The Latest In The Southern Weekly Protests In Guangzhou

Southern Weekend protest picture

For the first time in more than 20 years, according to SCMP, a major newspapers’s editorial staff in China has gone on strike to protest government censorship.

They were on the streets this afternoon in Guangzhou, outside Southern Weekly’s offices, scattering chrysanthemums and other flowers, periodically chanting for democracy and human rights. It’s been basically peaceful and without incident. The best place to follow all the proceedings is at John Kennedy’s Twitter and live-blog for SCMP.

David Bandurski, who has also been closely following the incident, calls it “without a doubt one of the most important we will witness in China this year.”

But is this really a watershed moment for media rights in China, as some hope, or merely a campaign to remove one official, Tuo Zhen? That is to say, even if Tuo resigns as provincial minister of propaganda, what is our expectation that the next guy will be better? Will Southern Weekly be allowed a seat at the hiring table? What systemic change in procedure or oversight will placate our desire for “reform”? Has this become an issue of free speech, riding the swell of excitement of everyday people mingling with journalists on the streets, or will we return to our jobs soon and let the more vested parties enter negotiations on the future of both Tuo Zhen and Southern Weekly?

While we’re on the subject, let’s not forget about the liberal magazine Yanhuang Chunqiu, whose website was shut down on Friday (officials say because its registration ran out, and not at all due to its latest cover story on constitutional reform). Ian Johnson offers some perspective on NY Times:

Optimists say they hope the measures against the two publications were the result of recalcitrant officials appointed by the departing team of Hu Jintao and Wen Jiabao, whose decade in power was marked by an overriding desire for stability. Many members of Mr. Xi’s team will not take office until the annual meeting of the National People’s Congress in March, and it could take years for Mr. Xi to put allies into important positions of power.

“If Xi does not remove people and promote some officials, his new policies — if he has any — will be sunk by the old people,” said a senior editor at a top party newspaper who asked to remain anonymous because of the delicacy of the subject. “The conflicts between the old and the new have just emerged.”

Outgoing leaders doing all they can – all they can — to make sure their legacy isn’t tarnished in these next three months, before Xi Jinping officially takes the helm and undos all the damage of the past 10 years?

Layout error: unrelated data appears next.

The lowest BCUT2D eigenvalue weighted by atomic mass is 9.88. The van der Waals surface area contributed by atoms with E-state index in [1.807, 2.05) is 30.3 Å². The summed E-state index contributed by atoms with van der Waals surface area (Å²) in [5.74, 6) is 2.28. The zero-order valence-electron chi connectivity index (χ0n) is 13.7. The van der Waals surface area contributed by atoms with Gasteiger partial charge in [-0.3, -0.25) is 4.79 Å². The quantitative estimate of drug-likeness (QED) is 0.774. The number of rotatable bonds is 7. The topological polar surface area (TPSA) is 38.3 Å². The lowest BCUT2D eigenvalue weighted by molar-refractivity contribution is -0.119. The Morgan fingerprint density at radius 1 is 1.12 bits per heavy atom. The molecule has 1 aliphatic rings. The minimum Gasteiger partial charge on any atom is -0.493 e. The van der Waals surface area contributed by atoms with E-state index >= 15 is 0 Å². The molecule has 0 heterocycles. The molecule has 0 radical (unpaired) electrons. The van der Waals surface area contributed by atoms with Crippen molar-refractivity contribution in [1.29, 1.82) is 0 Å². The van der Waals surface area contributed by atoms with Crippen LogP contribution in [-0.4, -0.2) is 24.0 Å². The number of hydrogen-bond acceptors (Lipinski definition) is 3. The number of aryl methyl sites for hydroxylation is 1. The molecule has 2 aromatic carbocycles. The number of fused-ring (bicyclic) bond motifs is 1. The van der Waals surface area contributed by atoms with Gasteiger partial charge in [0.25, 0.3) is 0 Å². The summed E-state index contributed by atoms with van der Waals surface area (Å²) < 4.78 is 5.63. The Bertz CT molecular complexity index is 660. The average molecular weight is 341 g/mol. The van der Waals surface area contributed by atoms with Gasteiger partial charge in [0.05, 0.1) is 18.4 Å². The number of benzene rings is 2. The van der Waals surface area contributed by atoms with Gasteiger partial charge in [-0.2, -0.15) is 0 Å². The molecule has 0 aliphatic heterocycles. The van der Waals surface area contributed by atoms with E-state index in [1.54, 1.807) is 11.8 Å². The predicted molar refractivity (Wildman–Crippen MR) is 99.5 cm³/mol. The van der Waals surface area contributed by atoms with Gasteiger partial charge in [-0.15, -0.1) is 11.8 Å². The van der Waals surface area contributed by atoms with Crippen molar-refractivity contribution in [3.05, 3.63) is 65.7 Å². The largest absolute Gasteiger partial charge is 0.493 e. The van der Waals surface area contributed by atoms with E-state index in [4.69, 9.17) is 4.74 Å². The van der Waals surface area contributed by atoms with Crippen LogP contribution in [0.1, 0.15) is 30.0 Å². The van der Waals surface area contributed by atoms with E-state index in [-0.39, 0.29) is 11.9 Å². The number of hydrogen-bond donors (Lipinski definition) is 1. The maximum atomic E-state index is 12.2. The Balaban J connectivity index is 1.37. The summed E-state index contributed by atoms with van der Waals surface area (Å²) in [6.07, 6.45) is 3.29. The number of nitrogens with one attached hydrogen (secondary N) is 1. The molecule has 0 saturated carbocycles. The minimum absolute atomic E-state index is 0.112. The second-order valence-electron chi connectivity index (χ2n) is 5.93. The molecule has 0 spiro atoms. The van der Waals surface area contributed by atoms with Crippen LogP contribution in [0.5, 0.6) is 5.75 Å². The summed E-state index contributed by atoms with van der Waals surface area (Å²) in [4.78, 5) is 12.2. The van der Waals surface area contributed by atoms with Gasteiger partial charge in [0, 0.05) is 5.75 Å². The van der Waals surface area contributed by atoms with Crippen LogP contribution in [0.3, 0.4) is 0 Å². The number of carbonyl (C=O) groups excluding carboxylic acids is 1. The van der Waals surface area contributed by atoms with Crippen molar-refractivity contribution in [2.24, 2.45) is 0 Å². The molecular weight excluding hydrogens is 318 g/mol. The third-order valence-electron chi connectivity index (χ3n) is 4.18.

Stay tuned.

(The above image is via China Digital Times.) POSTSCRIPT, via SCMP:

SCMP poll

Previously: Journalists Are Threatening Boycotts, Calling For Protests Over Southern Weekly Incident

Related: Southern Weekly Update: Speeches, Scuffles, Chen Guangcheng, And Acrostics (1/8, 2:51 pm)

5 Responses to “The Latest In The Southern Weekly Protests In Guangzhou”

  1. terroir

    My call: the gov’t will ride out the protests, squash online info about this, capitulate when this becomes not international news but domestic news, scapegoat that one guy by some scandalous info about his that somehow “got released”, some new stooge will get in, he’ll be all low-key until people get bored of him, and then this whole thing will happen again.

    Nothing will change. I’m more excited about the next Downton Abbey season.

    Reply
    • TGT G

      I am glad that somebody out there is sharing my pessimism when it comes to Chinese obtaining real right of freedom of speech; more importantly I am thrilled this same person is sharing my taste for Downton Abbey! LOL

      Reply
  2. terroir

    Sorry, one more thing: please more pics of hot chicks with “add oil” signs. This one is okay but more defiant than cute. Whatever happens, at least we’ll have “Chive ON!” with Chinese characteristics.

    Reply
  3. RhZ

    This totally blows the lid off the idea that this is just censorship. Its not, and that’s the problem. Its not censorship but total control.

    Censors should read the copy the editors have finalized and remove certain parts or ask for changes. Everything could well be done in an orderly way, i.e. the newspaper delivers the copy on Thursday for instance and the censors can return by Saturday.

    But look at how this went down. The censors just show up at your office at the last second, and personally make whatever changes they want. That’s not mere censorship.

    Certainly the government can and does require Southern Weekend to print government approved articles from time to time, but that’s not what happened here. Here, this one guy just gets to do whatever he wants. He inserts an article written by his dense minions, and then, when they complain, he orders them to turn over their weibo account password. Just censorship?

    The best part of it to me is the fake weibo he made saying, oh, nothing was unusual about the new year’s edition, all those rumors online are fake. Haha what a bald-faced lie, and of course quickly shown to be a lie.

    One day, all the lunk-headed and venial propaganda departments across this country will be baleted, and that will be a great day.

    Reply

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